For some time now I’ve been pondering how hard it would be for someone to find me by simply doing a Google search. I like to think that as a privacy advocate and one who is guarded about my personal information, I would be difficult to find. Google yourself now and you may be surprised by how much of a “footprint” your digital data leaves for a stranger to follow.
Recently, I was put to the test, so to speak. As a proud entrepreneur, I’ve been involved in several successful small enterprises in the past. One of those was an online business that I ceased operation after moving my family to a new city. Later, one of my past clients was apparently trying to contact me to access some information that I retained (he had lost his copy). The good news is that initially he had difficulty finding me.
As a side note, we at Privacyliving.com have developed several techniques that allow one to separate from the previous life (such as changing phone numbers, new address, etc., removing an online presence and much more complicated methods). We also wrote the book, so to speak, on disappearing. Read “How To Disappear in 24 Hours.”
However, these days it’s getting harder to remain anonymous and off the radar.
Ultimately, my client did find me, sort of. Using an online subscription pay service (there are lots of them online), he was able to find a mailbox (not home address) that I occasionally check. This is a little how a “skip-tracer” works, and also how you destroy a sweater: Find the one loose thread and it can be the undoing of the sweater, and you. The good news is that I’m glad to help my client and he’s not a bad guy looking to harm me.
As a privacy advocate, I’m proud to say that it would take some much more sophisticated digging to find me. But it’s a lesson to all of us that your information is being cataloged online by organizations who will sell it to the highest bidder, whether it be your home address, phone number, business information and more.
If you think you might be in danger of being found or you work in an industry (such as law enforcement) where you make lots of enemies, consider reading “How To Disappear in 24 Hours.” You can also contact us for a consultation that is tailored to your situation.
In the 21st Century, your privacy is paramount!
“The film [A Clockwork Orange by Stanley Kubrick – 1972], like the book, depicts a dystopian future filled with “ultra-violence,” gangs of “droogs” and depravity at every turn. The four main characters — including McDowell’s lead character Alex — spend their free time in a bar where they drink drug-laced milk in preparation for an evening filled with violence, mayhem and even rape.” – Daily News Article 2016
Is this where our future in America is headed? We hope not.
Last spring, there were some severe storms that passed through my region of the country, creating serious concern amongst my family and friends. Multiple tornadoes were spotted in the area and all the weather information services that we rely upon were directing residents to take cover and prepare for some serious and potentially deadly storms. Based upon past experience and knowledge of my region, I took the warnings very seriously and I must admit that I felt a little bit powerless.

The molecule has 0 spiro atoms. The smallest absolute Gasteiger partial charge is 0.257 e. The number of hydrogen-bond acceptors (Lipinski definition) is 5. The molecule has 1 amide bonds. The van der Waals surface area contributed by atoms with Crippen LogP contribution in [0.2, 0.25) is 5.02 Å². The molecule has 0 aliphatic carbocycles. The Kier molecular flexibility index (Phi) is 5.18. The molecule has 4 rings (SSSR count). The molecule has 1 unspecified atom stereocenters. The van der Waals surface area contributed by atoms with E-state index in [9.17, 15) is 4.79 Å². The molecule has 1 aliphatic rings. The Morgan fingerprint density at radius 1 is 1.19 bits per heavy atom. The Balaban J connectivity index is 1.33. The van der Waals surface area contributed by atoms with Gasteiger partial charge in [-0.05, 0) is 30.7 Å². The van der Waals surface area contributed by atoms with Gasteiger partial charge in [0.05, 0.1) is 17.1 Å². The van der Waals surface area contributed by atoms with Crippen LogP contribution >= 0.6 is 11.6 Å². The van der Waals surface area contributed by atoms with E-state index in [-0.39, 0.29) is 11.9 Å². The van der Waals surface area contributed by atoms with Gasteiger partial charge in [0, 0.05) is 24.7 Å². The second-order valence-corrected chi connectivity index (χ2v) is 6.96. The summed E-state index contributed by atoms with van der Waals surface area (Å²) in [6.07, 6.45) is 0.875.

Normally I feel pretty prepared; we’re never prepared enough, but a certain level of preparation gives us a sense of well-being and allows one to sleep better at night. But when a tornado rolls into town, knowing the magnitude of death and destruction that can be caused, you start to second guess how prepared you are.
My family sheltered in place during the storm. Since we don’t have a storm shelter or bunker, we hurried into a room/closet area where there are no windows in our home. Luckily, the storm passed over within an hour or so and things returned to normal. But during the storm, some well-layed plans didn’t happen as they were supposed to. And Murphy’s Law was in play (What can go wrong will go wrong)! Here are some lessons we learned and want to share with you so that you are better prepared.
- Have batteries on hand. Inevitably, something that uses batteries will need more than you expect. Common battery sizes to stock are AA, AAA, 3V, 9V, C and D. Check your equipment for what you commonly use.
- Expect things to fail. Murphy’s Law is always in play. Test anything you think that might be vital during an emergency. Then check it again. My phone failed and I couldn’t call anyone during the emergency. My wife’s battery on her phone went dead. Bad planning!
- Put supplies in the room that you will be sheltering in. You need water and snacks. If you will be there for a long period of time (more than 8 hrs), then your plan should include things like real food, entertainment (playing cards, games), portable toilet (plastic 5 gallon bucket w/ lid works), weather radio, basic first aid kit and more.
- Prepare for stress and heat or cold. During our experience, the electricity was out at our home and the house got hot fast. A bunch of people cramped into a small area tend to create lots of heat and tempers can flare. Have hot or cold weather clothing. Cold drinks go a long way when it’s hot; chemical heat packs and warm clothes help if there’s extreme cold.
- Flashlight and basic tools. Sometimes overlooked – a flashlight is worth it’s weight in gold during an emergency. Include some basic tools like hammer, screw drivers, crowbar, etc. You may have to break through debris to get outside of your house after a storm. Put them near the emergency supplies/storm closet.
- Technology will let you down – go old school. Develop different strategies for getting what you need from different sources. For example, during the storm I thought I could depend on my phone’s weather app; The app failed, then my phone froze. Luckily, I had my trusty old weather radio and lots of batteries! A land line phone may be an option too, if satellite phone is not affordable.